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Evil, Privation and the Absent Logos in Richard Marsh‘s The Beetle
Simon Marsden

This essay explores the influence of the theological tradition of privation theory upon Richard Marsh‘s novel The Beetle (1897). Focusing on images of ontological nothingness, corruption and uncreation, it argues that the novel employs the concept of privation both in its depiction of the supernatural Other and in its parallel interrogation of its contemporary modernity. Imagery of privation in the novel is associated not only with the Beetle itself, but with the modern urban environment and weapons of mass destruction. The essay concludes by examining the corruption of language and absence of a creative logos able to respond adequately to the privations of the modern city and industrial economy.

Gothic Studies
Neal Curtis

7 Sovereignty at the limit Having addressed how sovereignty seeks to secure an identity by policing its kinship structure, in this chapter I would like to return to the spectre that haunts sovereignty, and has done so in this study since the opening chapter, namely the ‘nothingness’ out of which Carl Schmitt (2005: 32) claimed the sovereign’s legitimacy arises. Although Schmitt tried to fill this void with the divine presence of God, the Father, this only masked the fact that something limitless and potentially abyssal lies at the foundation of sovereignty

in Sovereignty and superheroes
Open Access (free)
Beckett and anxiety
Russell Smith

Beckett’s work, using as my primary example a passage from the opening of Molloy, in particular in so far as it sheds light on two broader questions: the role of ‘feeling’ in Beckett’s writing, particularly in the postwar period, and Beckett’s aesthetic preoccupation with the evocation of an unfathomable ‘nothingness’.6 A significant debate in modern clinical psychology concerns the degree to which anxiety is treatable, curable. According to Stanley Rachman, ‘anxiety’ and ‘fear’ are usually distinguished on the basis that, whereas fear is brief and intense, ‘an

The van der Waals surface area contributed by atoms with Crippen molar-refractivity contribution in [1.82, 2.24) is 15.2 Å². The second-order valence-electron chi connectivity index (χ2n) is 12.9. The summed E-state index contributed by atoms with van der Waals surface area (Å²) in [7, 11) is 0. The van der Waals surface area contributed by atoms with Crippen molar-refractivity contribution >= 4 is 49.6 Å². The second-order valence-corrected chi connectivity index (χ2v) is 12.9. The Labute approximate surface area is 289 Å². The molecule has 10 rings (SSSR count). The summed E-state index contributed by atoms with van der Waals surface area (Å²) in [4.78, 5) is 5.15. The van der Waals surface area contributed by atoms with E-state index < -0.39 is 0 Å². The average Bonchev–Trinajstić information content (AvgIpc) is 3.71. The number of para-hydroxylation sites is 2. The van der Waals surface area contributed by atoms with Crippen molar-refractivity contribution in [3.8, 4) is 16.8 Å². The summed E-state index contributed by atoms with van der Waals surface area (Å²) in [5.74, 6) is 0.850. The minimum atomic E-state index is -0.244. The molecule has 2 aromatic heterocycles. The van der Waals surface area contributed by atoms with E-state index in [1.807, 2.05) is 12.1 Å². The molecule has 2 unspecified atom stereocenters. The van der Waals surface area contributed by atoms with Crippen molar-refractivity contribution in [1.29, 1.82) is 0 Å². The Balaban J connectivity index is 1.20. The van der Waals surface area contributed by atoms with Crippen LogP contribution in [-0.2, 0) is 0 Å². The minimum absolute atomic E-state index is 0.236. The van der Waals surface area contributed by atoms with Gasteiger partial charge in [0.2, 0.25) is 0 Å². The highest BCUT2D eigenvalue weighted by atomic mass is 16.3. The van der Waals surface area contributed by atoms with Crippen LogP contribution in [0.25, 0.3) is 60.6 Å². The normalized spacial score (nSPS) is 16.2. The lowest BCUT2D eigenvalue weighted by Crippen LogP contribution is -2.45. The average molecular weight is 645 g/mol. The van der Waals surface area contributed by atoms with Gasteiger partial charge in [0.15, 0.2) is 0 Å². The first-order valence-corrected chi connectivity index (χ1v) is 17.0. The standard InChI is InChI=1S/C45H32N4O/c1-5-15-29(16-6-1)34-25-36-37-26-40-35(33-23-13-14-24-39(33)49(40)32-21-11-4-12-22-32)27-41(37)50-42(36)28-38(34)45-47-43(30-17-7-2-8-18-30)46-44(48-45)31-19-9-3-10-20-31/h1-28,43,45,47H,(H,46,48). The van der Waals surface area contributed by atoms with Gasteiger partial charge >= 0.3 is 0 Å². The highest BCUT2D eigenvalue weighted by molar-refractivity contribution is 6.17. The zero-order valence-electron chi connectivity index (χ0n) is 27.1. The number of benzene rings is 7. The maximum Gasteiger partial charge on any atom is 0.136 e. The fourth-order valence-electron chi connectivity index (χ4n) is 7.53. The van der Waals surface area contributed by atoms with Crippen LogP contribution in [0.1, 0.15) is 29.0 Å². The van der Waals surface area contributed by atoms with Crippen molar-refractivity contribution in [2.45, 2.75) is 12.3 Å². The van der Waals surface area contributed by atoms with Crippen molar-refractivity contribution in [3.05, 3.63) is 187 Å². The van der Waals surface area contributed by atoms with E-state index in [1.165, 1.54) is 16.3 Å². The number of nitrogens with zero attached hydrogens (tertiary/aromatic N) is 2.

in Beckett and nothing
Open Access (free)
Trying to understand Beckett

Nothing' has been at the centre of Samuel Beckett's reception and scholarship from its inception. This book explains how the Beckett oeuvre, through its paradoxical fidelity to nothing, produces critical approaches which aspire to putting an end to interpretation: in this instance, the issues of authority, intertextuality and context, which this book tackles via 'nothing'. By retracing the history of Beckett studies through 'nothing', it theorises a future for the study of Beckett's legacies and is interested in the constant problem of value in the oeuvre. Through the relation between Beckett and nothing, the relation between voice and stone in Jean-Paul Sartre and Beckett, we are reminded precisely of the importance of the history of an idea, even the ideas of context, influence, and history. The book looks at something that has remained a 'nothing' within the Beckett canon so far: his doodles as they appear in the Human Wishes manuscript. It also looks at the material history of televisual production and places the aesthetic concerns of Beckett's television plays. The book then discusses the nexus between nothing and silence in order to analyse the specific relations between music, sound, and hearing. It talks about the history of materiality through that of neurology and brings the two into a dialogue sustained by Beckett texts, letters and notebooks. The book investigates the role of nothing through three works called neither and Neither: Beckett's short text, Morton Feldman's opera, and Doris Salcedo's sculptural installation.

Open Access (free)
Reading Beckett’s negativity
Peter Boxall